Sketch of ‘Bird Swallowing a Fish’, 1914 (circa)
The two drawings of Bird Swallowing a Fish in the Kettle’s Yard collection appear to fulfil different functions. The pencil drawing belongs to a group of preparatory studies which capture the rapidity and desperation of the struggle and attempt to resolve the hectic motion into dynamic lines in preparation for the translation into sculptural forms. The ink study was probably completed after the sculpture. Jeremy Lewison suggested this ‘in view of the detailed observation and highly intricate hatching. Gaudier rarely made such detailed sketches prior to making sculpture. Further, the sculpture is seen sitting on a base which does not appear in any preliminary studies.’ (Jeremy Lewison, Henri Gaudier-Brzeska, Sculptor, 1891-1915, Kettle’s Yard, 1983, p. 56).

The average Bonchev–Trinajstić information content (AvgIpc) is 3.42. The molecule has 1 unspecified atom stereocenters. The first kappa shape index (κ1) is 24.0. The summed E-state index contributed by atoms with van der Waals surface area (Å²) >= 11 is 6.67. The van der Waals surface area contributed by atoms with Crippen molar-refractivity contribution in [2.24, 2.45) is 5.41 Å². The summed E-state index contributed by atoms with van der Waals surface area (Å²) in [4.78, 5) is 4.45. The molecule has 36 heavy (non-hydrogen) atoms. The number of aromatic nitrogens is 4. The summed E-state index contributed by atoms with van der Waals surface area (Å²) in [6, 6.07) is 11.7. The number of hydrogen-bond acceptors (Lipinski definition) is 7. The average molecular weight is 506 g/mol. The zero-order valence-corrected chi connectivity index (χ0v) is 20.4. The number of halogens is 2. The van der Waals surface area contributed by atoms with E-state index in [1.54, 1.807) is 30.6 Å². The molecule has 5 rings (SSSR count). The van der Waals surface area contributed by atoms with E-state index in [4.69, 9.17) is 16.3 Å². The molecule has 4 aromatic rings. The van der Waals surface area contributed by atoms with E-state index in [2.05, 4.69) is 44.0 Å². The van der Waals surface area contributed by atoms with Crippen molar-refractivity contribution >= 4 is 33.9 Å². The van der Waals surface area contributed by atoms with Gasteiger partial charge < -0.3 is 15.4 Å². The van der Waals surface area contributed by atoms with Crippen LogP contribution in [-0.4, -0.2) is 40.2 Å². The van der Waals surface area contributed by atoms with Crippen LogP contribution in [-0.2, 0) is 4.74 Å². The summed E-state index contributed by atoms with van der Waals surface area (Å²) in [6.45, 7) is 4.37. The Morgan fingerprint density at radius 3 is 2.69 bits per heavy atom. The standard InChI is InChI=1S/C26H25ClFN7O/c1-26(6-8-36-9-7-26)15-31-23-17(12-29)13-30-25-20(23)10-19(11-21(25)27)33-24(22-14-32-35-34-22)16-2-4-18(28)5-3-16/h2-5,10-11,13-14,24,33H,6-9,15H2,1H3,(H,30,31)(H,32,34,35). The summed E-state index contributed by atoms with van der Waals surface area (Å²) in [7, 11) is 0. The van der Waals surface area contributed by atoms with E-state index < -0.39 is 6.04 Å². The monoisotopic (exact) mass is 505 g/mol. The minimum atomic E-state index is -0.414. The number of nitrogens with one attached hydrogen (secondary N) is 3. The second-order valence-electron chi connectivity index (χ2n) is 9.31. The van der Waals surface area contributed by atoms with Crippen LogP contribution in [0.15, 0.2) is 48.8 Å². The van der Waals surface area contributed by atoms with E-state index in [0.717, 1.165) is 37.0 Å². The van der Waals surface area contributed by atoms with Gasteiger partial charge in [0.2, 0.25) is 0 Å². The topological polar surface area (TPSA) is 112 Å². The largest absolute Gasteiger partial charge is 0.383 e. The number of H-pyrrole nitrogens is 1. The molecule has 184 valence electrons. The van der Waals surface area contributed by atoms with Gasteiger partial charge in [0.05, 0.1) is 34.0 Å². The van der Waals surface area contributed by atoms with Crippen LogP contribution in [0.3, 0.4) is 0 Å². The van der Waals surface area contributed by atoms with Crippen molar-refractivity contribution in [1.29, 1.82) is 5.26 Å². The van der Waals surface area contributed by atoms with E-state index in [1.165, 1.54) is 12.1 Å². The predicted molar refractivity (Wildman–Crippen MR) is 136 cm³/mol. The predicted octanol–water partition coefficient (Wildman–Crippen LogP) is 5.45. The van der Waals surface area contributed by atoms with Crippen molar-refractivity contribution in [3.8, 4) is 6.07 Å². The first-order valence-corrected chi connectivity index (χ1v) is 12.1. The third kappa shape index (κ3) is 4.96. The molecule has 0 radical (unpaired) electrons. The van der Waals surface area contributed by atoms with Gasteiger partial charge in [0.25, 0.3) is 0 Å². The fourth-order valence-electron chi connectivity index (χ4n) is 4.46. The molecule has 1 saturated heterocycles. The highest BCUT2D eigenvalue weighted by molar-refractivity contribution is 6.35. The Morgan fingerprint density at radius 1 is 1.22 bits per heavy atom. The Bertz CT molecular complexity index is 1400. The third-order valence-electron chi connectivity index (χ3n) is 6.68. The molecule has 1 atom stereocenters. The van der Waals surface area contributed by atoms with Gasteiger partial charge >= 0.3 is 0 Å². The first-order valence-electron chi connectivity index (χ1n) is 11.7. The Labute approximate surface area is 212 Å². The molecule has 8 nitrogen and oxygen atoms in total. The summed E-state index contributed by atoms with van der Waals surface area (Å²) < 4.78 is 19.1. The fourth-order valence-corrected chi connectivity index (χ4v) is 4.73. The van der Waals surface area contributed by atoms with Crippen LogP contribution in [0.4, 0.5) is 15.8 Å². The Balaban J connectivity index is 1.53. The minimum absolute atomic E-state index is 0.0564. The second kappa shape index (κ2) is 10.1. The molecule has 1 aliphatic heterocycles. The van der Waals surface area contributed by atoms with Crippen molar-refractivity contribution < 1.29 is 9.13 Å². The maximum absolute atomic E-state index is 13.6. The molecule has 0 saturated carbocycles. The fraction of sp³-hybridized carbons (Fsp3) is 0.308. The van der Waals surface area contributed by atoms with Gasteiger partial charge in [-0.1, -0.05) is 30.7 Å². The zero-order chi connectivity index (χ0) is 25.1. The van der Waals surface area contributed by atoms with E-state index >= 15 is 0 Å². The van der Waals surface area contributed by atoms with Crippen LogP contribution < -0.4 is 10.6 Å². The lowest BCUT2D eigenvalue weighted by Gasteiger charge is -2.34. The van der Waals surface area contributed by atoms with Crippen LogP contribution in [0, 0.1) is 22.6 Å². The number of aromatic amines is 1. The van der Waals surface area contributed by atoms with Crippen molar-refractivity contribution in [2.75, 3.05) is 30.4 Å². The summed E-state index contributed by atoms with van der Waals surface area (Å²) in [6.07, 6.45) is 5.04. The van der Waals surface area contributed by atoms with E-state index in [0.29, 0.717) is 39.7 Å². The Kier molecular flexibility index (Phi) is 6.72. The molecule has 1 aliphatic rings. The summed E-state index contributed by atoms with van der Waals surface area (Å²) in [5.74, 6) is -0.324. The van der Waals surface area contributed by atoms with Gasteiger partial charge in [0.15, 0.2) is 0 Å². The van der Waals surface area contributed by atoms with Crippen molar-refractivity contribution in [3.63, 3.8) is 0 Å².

Drawing [HGB 108]
Pen and Indian ink on paper
305 x 370 mm
About the artist
Henri Gaudier was born in St. Jean de Braye, near Orleans, in France. He first came to Britain in 1908. He met Sophie Brzeska while working as a student in the evenings at Ste. Genevieve Library in Paris in 1910. In the same year he left France under a cloud of social hostility and settled in England adding the name Brzeska to his own soon after. He worked in isolation until he met Middleton Murray in 1912, whereafter he built up a circle of artists and intellectuals which included Ezra Pound, Wyndham Lewis and T. E. Hulme. He became involved in Pound's and Lewis' Vorticist group, contributing to the two issues of their magazine Blast. Gaudier was killed in action during the First World War in Belgium.